Another short survey for you this month, which should only take a couple of minutes to complete. This time, we are asking you to share a few things with others about how your organization performs Maintenance Budgeting and controls costs. The survey closes on January 15, 2002. You can complete the survey, or view the results to date at http://www.plant-maintenance.com/survey.shtml.
The Foreword to this book (by Robert Baldwin, Editor of Maintenance Technology Magazine) sums up this book nicely when he says that "Most articles and conference papers on planning and scheduling stress its strategic importance, but they do not delve into the practical details because of limitations imposed by article length or conference programming. Doc has leapt over this hurdle with this Maintenance Planning and Scheduling Handbook. There is now a ready reference to take the action-oriented maintenance practitioner to the level of understanding needed to install a planning and scheduling function and make it work". Full of practical observations and tips, this book should be on every Maintenance practioners bookshelf - from those who are just starting to establish Maintenance Scheduling processes and practices at their workplace, to those who are looking to fine-tune their existing processes.
This is a hefty tome - weighing in at 544 pages of fairly dense type, with about 40% of this being in very detailed, and useful, appendices. The book starts by putting Planning and Scheduling into perspective - how does it integrate with the overall Maintenance process (and the needs of the business), and the other maintenance tools that most organisations use. It discusses what planning is, and what it is not, and deals with a few common misconceptions in doing so. It then discusses basic, but key Maintenance Planning and Scheduling principles that Doc has found to work, when implementing Planning and Scheduling processes. Among these principles are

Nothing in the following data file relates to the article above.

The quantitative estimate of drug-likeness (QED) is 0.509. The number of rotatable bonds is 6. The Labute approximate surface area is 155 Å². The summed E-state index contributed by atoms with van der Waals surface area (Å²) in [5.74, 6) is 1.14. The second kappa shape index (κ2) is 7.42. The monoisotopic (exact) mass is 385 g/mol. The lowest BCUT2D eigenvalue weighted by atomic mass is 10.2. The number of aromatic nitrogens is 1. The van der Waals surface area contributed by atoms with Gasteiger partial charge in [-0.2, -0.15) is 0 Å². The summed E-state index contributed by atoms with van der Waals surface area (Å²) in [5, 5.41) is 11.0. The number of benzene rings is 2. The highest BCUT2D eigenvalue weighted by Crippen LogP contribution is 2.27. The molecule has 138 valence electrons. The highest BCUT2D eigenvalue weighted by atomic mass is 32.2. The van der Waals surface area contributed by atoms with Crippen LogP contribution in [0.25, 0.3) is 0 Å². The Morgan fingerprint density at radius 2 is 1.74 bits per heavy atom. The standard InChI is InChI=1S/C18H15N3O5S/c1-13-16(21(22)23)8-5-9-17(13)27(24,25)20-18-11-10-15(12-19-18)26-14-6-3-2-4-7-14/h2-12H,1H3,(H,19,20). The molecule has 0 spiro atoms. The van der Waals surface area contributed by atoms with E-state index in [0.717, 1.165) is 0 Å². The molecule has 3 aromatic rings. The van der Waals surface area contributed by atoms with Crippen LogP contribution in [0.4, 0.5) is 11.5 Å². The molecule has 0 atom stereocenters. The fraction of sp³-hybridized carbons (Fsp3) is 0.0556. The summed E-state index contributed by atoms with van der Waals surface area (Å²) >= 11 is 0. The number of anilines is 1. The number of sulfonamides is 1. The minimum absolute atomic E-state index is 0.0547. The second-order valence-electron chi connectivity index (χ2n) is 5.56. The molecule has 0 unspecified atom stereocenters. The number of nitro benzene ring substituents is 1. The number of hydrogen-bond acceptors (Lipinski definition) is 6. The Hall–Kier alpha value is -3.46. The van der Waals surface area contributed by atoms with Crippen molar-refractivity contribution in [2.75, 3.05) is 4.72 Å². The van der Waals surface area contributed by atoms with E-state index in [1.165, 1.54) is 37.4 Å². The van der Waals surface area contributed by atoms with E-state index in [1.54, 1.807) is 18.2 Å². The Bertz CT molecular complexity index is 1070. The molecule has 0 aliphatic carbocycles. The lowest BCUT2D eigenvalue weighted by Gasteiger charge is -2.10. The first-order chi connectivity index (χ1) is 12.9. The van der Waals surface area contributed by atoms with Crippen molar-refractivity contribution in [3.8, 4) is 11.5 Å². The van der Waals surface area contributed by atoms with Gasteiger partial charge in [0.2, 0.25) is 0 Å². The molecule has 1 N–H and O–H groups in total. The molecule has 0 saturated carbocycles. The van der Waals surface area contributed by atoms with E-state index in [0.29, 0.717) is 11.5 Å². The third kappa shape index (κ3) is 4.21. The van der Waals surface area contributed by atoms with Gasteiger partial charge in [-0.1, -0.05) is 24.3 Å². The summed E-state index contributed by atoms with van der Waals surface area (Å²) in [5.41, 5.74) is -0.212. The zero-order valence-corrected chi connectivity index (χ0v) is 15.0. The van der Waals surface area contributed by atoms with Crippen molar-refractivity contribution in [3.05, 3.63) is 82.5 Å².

While more experienced practitioners may disagree with some of these principles, they are supported by a lot of common sense and detailed discussion, backed up by practical examples.
The book then moves on to discuss Basic Planning - in the form of "A Day in the Life of a Maintenance Planner"It discusses Work Order systems, Equipment Records, Scoping and Estimating, Obtaining Parts, Safety and many other aspects in a very practical, "how to" manner. The next Chapter is on Basic Scheduling - how to create a Weekly Schedule, Staging Parts and Tools, Daily Scheduling and others - again in the same, practical and instructive manner. Further chapters deal with the use of Forms, CMMS systems (although this chapter is necessarily brief, given the breadth of packages available on the market today, and the continuing rapid development of technology in this area), and Controlling Maintenance.
The ample Appendices cover such aspects as:
In summary, this is a highly detailed, highly practical guidebook, that all Maintenance practitioners should own. A 5-star recommendation. At US$79.95 it is excellent value for money.
You can purchase this book through amazon.com (and simultaneously support the Plant Maintenance Resource Center) by visiting www.amazon.com/exec/obidos/ASIN/0070482640/themaintenanreso.
For details on all of these books, and many more, visit http://www.plant-maintenance.com/maintenance_books.shtml.
The following sign was recently observed in an Engineering Manager's office:
Ever since I became a Project Manager, I sleep like a baby - I wake up every few hours, cry a little, wet the bed, and then go back to sleep.
I hope you have enjoyed this newsletter. All feedback, comments and contributions to future editions are very welcome (as are enquiries about sponsorship of this newsletter).